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        Where do you keep copies of busybox to ensure you’re not affected? Surely the parent’s problem would have caused problems for you, even with your copy of busybox. Though! I guess you’d have had a shell open and could have cd’d to the directory it was in… Saved… this time. :)

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          /usr, /bin, ~/bin, network shares are all good ideas

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        Like in the linked story, in my initial semi-panic I almost rebooted the box, but thankfully thought better of it (doing so would have destroyed any chance I had of recovery).

        It would? Couldn’t you have just booted a live cd, mounted your hard drive and done the link changes there?

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          On a “normal” system, sure, but in this case no, because the IT-administered machines in the department have their bootloader & BIOS locked down.

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          Thank you for sharing this. It would seem that the mechanisms that make you more effective in the face of hunger and fear of embarrassment are alike!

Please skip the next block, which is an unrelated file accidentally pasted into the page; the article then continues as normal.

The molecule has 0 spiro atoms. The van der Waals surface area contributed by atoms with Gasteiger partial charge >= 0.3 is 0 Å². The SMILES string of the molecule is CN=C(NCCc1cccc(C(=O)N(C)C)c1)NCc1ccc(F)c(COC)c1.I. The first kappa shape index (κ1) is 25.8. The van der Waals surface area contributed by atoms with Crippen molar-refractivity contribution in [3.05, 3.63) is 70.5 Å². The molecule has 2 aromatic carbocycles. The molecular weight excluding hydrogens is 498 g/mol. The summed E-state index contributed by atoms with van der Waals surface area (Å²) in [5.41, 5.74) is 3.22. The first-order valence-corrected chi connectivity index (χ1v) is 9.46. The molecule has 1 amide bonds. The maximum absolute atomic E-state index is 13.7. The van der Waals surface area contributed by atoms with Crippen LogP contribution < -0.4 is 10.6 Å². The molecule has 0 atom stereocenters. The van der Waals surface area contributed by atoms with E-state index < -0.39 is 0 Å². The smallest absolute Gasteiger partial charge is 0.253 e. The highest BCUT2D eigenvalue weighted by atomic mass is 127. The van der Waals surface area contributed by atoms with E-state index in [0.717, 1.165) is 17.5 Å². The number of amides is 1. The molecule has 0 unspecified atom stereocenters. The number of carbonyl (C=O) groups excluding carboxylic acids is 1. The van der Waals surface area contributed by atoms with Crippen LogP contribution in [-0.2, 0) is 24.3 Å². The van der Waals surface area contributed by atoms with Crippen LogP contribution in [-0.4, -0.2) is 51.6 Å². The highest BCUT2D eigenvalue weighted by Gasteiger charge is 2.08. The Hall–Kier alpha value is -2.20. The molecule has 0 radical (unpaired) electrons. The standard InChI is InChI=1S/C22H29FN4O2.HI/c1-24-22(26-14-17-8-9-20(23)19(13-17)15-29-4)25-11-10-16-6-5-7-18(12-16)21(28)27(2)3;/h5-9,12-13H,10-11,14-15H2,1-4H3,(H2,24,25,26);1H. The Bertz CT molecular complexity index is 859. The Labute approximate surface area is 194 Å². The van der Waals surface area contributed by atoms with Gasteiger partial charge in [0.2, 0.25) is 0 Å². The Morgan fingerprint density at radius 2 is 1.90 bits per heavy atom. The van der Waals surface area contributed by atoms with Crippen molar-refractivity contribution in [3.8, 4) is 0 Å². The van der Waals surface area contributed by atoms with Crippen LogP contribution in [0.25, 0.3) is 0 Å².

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          One way to prevent accidental rm -rf * from deleting your system (at least when using GNU tools, not sure about BSD) is to create a file named -i in important directories.

          The way this works is that * expands to include the -i file, which is intepreted as rm -rf -i which will prompt whether you really want to delete those files.

          A better solution is to use safe-rm, which checks what it’s deleting against a blacklist of important files and directories.


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            I don’t always wipe out my drive,

            but when I do, I rm -rf -- *

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              This does work on FreeBSD and OpenBSD - I don’t have a NetBSD or DragonflyBSD to check.